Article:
Goalkeeper and Team Warm-Up

Integrating goalkeepers into team sessions is often a challenge for coaches who have experience playing or coaching the position. John Murphy deals with this subject in his excellent book, " Team Training for the Goalkeeper".

Below is an excerpt from this book. It is from the Goalkeeper and Team Warm-Up Chapter.

If the goal is to integrate the goalkeeper more effectively into your training sessions, a good place to start is in the warm-up.  The lack of connection between the goalkeeper and the team in training often begins in the warm-up.  It can stem from a lack of understanding of the position by the coach, compounding an existing cohesion issue.  This gap in training will eventually trickle into a weakened link within the team shape in match situations.

It is an issue that has began less than a generation ago with the advent of goalkeeper coaches.  Before that time, the goalkeepers would just train with the team or worse, on their own.  But despite all the positives a specialist coach can bring, the situation does have its downsides.  At its worst, specialized goalkeeper work taken to an extreme can present goalkeeping almost as its own SPORT rather than a position within the game of soccer.  But even in good training situations, the goalkeepers are often to one end of the pitch working for 30 minutes and then join the team.  While this time alone with the goalkeeper coach has its value, doesn’t it make sense to further develop the connection between the goalkeepers and the rest of the team by training together?

Regardless of your resources, there is a value of including the goalkeeper in the team warm-up on a regular basis:

  • integration into the team dynamic
  • to develop him further as a leader within the group
  • for the individual technical development
  • place the goalkeeper in technically/tactically challenging situations

Exercises such as fast footwork using hurdles and ladders as well as other technical work such as passing exercises are beneficial.  In addition, if you are creative, you can get repetitive shot handling established in the warm-up for both the goalkeepers and the team.  By doing so, you are moving the training session along more economically where you can get into a small-sided game or a functional attacking exercise quicker.  When you have two training sessions a week, this can be time well spent.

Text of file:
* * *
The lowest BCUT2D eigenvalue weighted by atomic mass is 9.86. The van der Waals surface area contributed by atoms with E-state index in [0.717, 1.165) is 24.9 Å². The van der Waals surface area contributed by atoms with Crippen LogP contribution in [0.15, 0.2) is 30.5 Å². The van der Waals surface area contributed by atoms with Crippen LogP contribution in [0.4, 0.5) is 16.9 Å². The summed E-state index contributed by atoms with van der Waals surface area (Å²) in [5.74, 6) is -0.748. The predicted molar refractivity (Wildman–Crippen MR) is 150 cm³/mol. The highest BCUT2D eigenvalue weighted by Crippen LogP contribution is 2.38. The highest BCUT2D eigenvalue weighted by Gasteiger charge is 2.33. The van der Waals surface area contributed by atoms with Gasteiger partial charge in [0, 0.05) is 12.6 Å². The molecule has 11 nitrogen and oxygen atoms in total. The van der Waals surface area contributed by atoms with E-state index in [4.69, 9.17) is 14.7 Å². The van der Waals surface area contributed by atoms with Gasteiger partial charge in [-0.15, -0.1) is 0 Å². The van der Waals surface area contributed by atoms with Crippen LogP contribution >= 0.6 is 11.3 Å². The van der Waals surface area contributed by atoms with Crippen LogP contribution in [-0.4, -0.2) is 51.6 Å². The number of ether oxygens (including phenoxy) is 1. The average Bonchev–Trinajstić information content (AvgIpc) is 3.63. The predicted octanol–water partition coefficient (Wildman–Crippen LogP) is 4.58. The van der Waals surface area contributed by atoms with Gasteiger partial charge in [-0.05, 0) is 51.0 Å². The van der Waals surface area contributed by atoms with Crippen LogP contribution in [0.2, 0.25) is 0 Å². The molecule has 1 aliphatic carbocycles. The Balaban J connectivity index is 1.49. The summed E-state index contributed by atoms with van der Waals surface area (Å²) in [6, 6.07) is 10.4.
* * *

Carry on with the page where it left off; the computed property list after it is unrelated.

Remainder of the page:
Finally, I have a personal preference of using lines and dimensions on the pitch whenever possible, particularly in the warm-up.  So with that in mind, I have provided three exercises using the center circle, two with the 18-yard box and one across the width of the pitch within warm-up routines.

Center Circle Exercise 1:
Organization: 2 goalkeepers in the center circle w/ a ball in their hands
Players move freely in the center circle
Goalkeeper passes to player and gets a return pass to his hands
GK’s and field players move while looking off their shoulders

GK Coaching Points:

  • Alertness / looking to link in w/ teammates
  • Quality of serves to teammates
  • Handling/body shape
  • Composure/speed of play
  • Emphasizes movement and understanding of space with all players


  • Crescent kicks w/ the inside of the foot
  • Instep volley
  • Chest and pass
  • Head
  • All exercises performed twice in succession


  • Field players share 4 balls to pass among themselves and clip into GK’s hands
  • All players have a ball and look to dribble and clip ball into GK’s hands coach can place movement requirements on the players (shuffles/skipping/high knees, etc…)

Center Circle 2:

Use corner flags or cones a 6 yard gate on halfway line
w/ a goalkeeper on each side
Players lined up opposite of each gk 15 yards away
Ball played into the goalkeeper / player moves to the cone to
his right, then joins in opposite line
Goalkeeper plays the ball back into next player

GK Coaching Points:

  • Starting position in the gate
  • Body shape
  • Correct handling surface and technique
  • Quality of pass to teammates


  • Place cone further or closer to circle to change movement requirement of players
  • Add hurdles or ladders on the side of the circle for players to move through
  • Three extra balls at the outside of the circle for players  to run to, dribble a ball out and back before joining next line
  • Work both right and left

This is just a small sample of the warm-up exercises that are included in this chapter. Other chapters include Functional Training, Possession, Small-Sided Games, Phase of Play and 11 v 11 Setting.

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